In State of the Union, Obama puts government at the center of Americans’ lives

Neil Munro White House Correspondent
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President Barack Obama’s 2013 State of the Union speech aggressively placed government at the center of Americans’ lives, starting with a litany of government economic plans, and ending by celebrating Americans as the subjects of government.

“As Americans, we all share the same proud title: We are citizens,” he said emphatically at the end of his speech.

“It’s a word that doesn’t just describe our nationality or legal status,” he said with great vehemence. “It captures the enduring idea that this country only works when we accept certain obligations to one another and to future generations.”

Merriam-Webster defines a citizen as “a legally recognized subject or national of a state or commonwealth, either native or naturalized.”

The hour-long speech offered a series of government measures to counter numerous economic problems, including the damage caused by the government-created housing bubble that burst in 2007, and shortcomings in government-managed education programs felt most keenly by low-income Americans.

The speech called for a $9 minimum wages, just after he called for a legal status for roughly 11 million low-skill illegal immigrants and to their relatives.

He called for Congress to help homeowners refinance their mortgages to reduce their monthly interest payments. The proposal is an effort to reduce the massive mortgage debt accepted by Americans during the 1990s and 2000s, when government policy encouraged poor and middle-class people to take out risky loans.

He called for a government program to demolish the many houses left over from the government-fueled housing bubble. “Let’s put people back to work rebuilding vacant homes in run-down neighborhoods,” he said.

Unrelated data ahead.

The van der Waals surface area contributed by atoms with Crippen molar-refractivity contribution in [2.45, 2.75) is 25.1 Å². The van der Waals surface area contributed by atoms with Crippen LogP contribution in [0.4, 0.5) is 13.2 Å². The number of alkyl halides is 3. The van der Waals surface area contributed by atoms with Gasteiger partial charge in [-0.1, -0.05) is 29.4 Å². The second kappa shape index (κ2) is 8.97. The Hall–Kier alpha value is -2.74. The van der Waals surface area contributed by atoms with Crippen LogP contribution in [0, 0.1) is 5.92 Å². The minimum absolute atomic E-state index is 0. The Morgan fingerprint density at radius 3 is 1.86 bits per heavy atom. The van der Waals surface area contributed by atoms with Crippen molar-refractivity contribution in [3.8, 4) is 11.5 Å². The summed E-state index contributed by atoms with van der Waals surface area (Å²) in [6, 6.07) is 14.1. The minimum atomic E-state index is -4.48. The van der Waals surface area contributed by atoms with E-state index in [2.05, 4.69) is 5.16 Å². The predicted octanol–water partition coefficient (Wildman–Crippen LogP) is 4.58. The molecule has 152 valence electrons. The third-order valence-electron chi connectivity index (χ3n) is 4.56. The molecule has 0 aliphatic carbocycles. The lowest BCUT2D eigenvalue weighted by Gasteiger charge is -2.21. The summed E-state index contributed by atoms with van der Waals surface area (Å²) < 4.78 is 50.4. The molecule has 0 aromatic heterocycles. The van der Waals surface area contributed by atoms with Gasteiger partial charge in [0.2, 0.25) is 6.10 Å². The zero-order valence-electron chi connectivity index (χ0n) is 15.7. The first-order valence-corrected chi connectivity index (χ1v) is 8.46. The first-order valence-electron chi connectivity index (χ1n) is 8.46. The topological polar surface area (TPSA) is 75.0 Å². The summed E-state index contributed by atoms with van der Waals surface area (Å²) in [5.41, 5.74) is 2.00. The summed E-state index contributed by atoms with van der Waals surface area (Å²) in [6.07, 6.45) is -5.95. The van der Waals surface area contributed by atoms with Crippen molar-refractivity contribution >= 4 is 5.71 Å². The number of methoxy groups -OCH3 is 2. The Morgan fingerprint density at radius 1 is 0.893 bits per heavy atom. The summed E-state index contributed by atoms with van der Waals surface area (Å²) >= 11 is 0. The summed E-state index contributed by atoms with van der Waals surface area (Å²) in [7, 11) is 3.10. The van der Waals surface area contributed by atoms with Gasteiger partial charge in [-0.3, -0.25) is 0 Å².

He gave government credit for auto companies’ sale of more energy-efficient autos.

The government’s “initiatives in manufacturing, energy, infrastructure and housing will help entrepreneurs and small business owners expand and create new jobs,” he claimed, before declaring that government was an essential element to economic growth.

“But none of it will matter unless we also equip our citizens with the skills and training to fill those jobs,” he said, just before calling for Congress to create a hugely expensive program to fund preschool for the nation’s children.

“Every dollar we invest in high-quality early education can save more than seven dollars later on — by boosting graduation rates, reducing teen pregnancy, even reducing violent crime,” he claimed, with offering to help families stand on their own feet.

He called for a revival of railroads, despite Americans’ preference for car and air travel. “Ask any CEO where they’d rather locate and hire: a country with deteriorating roads and bridges, or one with high-speed rail and Internet,” he claimed.

He called on Congress to help him change how states manage their Election Day voting procedures. “I’m announcing a non-partisan commission to improve the voting experience in America … [and] I’m asking two long-time experts in the field, who’ve recently served as the top attorneys for my campaign and for Gov. Romney’s campaign, to lead it.”

He downplayed several hot-button social issues that he touted in his Jan. 21 inauguration speech.